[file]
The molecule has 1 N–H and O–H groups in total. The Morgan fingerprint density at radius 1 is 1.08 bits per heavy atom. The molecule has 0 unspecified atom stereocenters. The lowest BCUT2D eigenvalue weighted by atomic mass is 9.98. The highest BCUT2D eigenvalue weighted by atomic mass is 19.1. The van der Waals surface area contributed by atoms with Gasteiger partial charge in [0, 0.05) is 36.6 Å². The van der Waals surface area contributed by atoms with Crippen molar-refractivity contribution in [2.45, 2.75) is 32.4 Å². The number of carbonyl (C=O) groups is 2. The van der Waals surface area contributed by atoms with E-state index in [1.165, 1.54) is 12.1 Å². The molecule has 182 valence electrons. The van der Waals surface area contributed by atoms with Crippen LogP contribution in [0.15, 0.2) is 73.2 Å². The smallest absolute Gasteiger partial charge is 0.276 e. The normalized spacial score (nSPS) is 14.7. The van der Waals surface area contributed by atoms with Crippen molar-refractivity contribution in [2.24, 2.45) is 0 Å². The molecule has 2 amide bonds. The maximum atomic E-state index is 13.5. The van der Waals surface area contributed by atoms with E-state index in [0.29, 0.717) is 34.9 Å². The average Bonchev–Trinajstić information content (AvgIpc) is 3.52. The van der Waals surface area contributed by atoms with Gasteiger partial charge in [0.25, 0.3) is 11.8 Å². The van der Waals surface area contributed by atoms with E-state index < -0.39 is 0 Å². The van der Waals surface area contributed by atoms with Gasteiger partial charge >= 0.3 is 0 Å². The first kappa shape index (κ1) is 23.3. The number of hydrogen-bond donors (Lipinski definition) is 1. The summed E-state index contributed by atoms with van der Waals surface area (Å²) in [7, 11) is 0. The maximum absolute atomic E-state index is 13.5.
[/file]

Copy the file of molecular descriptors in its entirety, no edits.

The molecule has 1 N–H and O–H groups in total. The Morgan fingerprint density at radius 1 is 1.08 bits per heavy atom. The molecule has 0 unspecified atom stereocenters. The lowest BCUT2D eigenvalue weighted by atomic mass is 9.98. The highest BCUT2D eigenvalue weighted by atomic mass is 19.1. The van der Waals surface area contributed by atoms with Gasteiger partial charge in [0, 0.05) is 36.6 Å². The van der Waals surface area contributed by atoms with Crippen molar-refractivity contribution in [2.45, 2.75) is 32.4 Å². The number of carbonyl (C=O) groups is 2. The van der Waals surface area contributed by atoms with E-state index in [1.165, 1.54) is 12.1 Å². The molecule has 182 valence electrons. The van der Waals surface area contributed by atoms with Crippen LogP contribution in [0.15, 0.2) is 73.2 Å². The smallest absolute Gasteiger partial charge is 0.276 e. The normalized spacial score (nSPS) is 14.7. The van der Waals surface area contributed by atoms with Crippen molar-refractivity contribution in [2.24, 2.45) is 0 Å². The molecule has 2 amide bonds. The maximum atomic E-state index is 13.5. The van der Waals surface area contributed by atoms with E-state index in [0.29, 0.717) is 34.9 Å². The average Bonchev–Trinajstić information content (AvgIpc) is 3.52. The van der Waals surface area contributed by atoms with Gasteiger partial charge in [0.25, 0.3) is 11.8 Å². The van der Waals surface area contributed by atoms with E-state index < -0.39 is 0 Å². The van der Waals surface area contributed by atoms with Gasteiger partial charge >= 0.3 is 0 Å². The first kappa shape index (κ1) is 23.3. The number of hydrogen-bond donors (Lipinski definition) is 1. The summed E-state index contributed by atoms with van der Waals surface area (Å²) in [7, 11) is 0. The maximum absolute atomic E-state index is 13.5.